The Yuletide camellia could beautifully adorn a front door entrance or steps, add color to a patio or porch, and then later be planted in the landscape in well-drained enriched soil and in partial shade. It is a perfect selection for outdoor decoration or as a container gift in living color that can be transplanted into your garden.

Victory Pyracantha


The Victory pyracantha (pyracantha koidzumii “Victory”) is an upright arching shrub with beautiful dark green, semi-glossy leaves and large clusters of gleaming red berries in the fall and winter months. It has masses of white blossoms that cover the plant in the spring.

It, too, could be used in a container to outline steps or an entrance, or add the rusty holiday red to an indoor setting for the holidays. The Victory pyracantha provides holiday color that pops out at you with its red berries.

As a newly planted container plant, it will require more frequent watering than as an established landscape plant. When planted outdoors in the landscape, it will make an excellent hedge, screen or barrier planting and reaches 10 feet tall by 8 feet wide.

Like the Yuletide camellia, it would make a showy decoration and a lasting gift in living color that produces white blooms in the spring and red berries during the fall and into the holidays.

Evergreen Topiaries


Ivy topiaries in cone or wreath shape are lovely additions to your indoor or outdoor décor, and are particularly nice as gifts. English ivy hedera “California” grows well on wire formed into various shapes and requires minimal watering.

If placed outside, it will sustain moderately cool weather this time of year but should be brought in with more severely cool temperatures. It prefers partial shade and intermittent misting in the warmer months. Direct sunlight can be damaging to the leaves.

Fig ivy (ficus pumila “Variegata”) is a smaller green and white leaf ivy that makes into a more petite topiary. It, too, is freeze-resistant with mild temperatures, but requires care in extreme conditions. It is a hardy plant that provides color and texture to a garden setting or inside your home. Use caution not to over- or under-water.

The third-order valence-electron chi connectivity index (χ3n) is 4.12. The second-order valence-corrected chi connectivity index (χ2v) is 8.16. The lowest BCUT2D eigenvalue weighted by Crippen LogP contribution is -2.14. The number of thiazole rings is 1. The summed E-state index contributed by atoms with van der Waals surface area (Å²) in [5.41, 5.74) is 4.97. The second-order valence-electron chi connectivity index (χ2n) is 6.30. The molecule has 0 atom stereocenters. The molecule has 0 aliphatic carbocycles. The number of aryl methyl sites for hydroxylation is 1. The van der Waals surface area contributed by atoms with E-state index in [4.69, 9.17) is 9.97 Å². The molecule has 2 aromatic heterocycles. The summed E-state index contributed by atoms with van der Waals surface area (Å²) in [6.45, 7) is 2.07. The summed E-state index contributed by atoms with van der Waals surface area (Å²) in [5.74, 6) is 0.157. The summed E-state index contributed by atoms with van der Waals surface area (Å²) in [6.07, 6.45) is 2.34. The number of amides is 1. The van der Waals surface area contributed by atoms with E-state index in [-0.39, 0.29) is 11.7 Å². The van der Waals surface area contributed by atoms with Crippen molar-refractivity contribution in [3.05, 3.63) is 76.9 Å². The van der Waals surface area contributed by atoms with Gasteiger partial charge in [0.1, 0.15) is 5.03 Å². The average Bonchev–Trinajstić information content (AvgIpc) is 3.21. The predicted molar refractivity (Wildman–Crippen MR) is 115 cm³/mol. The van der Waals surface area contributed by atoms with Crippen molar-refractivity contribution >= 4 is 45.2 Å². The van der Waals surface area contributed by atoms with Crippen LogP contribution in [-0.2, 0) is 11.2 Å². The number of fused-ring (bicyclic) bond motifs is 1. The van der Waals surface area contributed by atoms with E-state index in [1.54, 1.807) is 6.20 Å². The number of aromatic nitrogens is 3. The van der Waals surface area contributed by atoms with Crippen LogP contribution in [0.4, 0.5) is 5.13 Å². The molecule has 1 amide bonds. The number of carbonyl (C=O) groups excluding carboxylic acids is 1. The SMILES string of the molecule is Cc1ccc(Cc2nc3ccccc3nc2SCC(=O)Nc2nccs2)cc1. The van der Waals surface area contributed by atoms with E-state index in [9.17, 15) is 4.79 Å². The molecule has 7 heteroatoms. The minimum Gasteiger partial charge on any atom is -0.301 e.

Rosemary (rosmarinus officinalis) in both the upright and prostrate creeping varieties also makes an interesting topiary that, when grouped with the ivies, can add texture and form to a garden setting. All of these green foliage structures can be placed with pockets of color like the cyclamen or Christmas cactus to provide holiday décor this time of year.

Bromeliad Guzmania

There are more than 150 species of the bromeliad guzmania. Nearly all have cup-like leaves enabling them to retain water at their bases. Their bloom spikes are their most desirable asset and hold their color long after flowering – sometimes for four to six months with proper care. These may be compact heads or elongated spikes resembling fountains. They are available in a variety of living colors, including reds and pinks, purple, oranges and golden yellow that beautifully complement their shiny green leaves. They also less frequently bloom in two colors.

Often given for an indoor gift, they are one of the more showy plants for any setting or season that provide a plethora of brilliant living color. Because of lower light requirements, guzmanias are an ideal indoor bromeliad. If placed outside, they must be protected from frost or freeze and also from direct sun and extreme summer heat.

When browsing a garden center for seasonal holiday plants, I came upon a fabulous red and white bicolor guzmania that I purchased for my own holiday décor. It is one of the more brilliant bromeliads I have ever encountered and, along with several sensational “strawberry and cream” poinsettias in a basket, made a spectacular out-of-the-ordinary holiday decoration – and gift – that should last well into the spring with proper care.

For those who prefer the more traditional holiday poinsettia, amaryllis and Christmas cactus – and want to learn how to prolong their beauty after the holidays – be sure to read the Jan. 3, 2008, Gardeners’ Dirt.

The Gardeners' Dirt is written by members of the Victoria County Master Gardener Association, an educational outreach of Texas Cooperative Extension-Victoria County. Mail your questions in care of the Advocate, P.O. Box 1518, Victoria, Texas 77901; or
vcmga@vicad.com, or comment on this column at www.VictoriaAdvocate.com.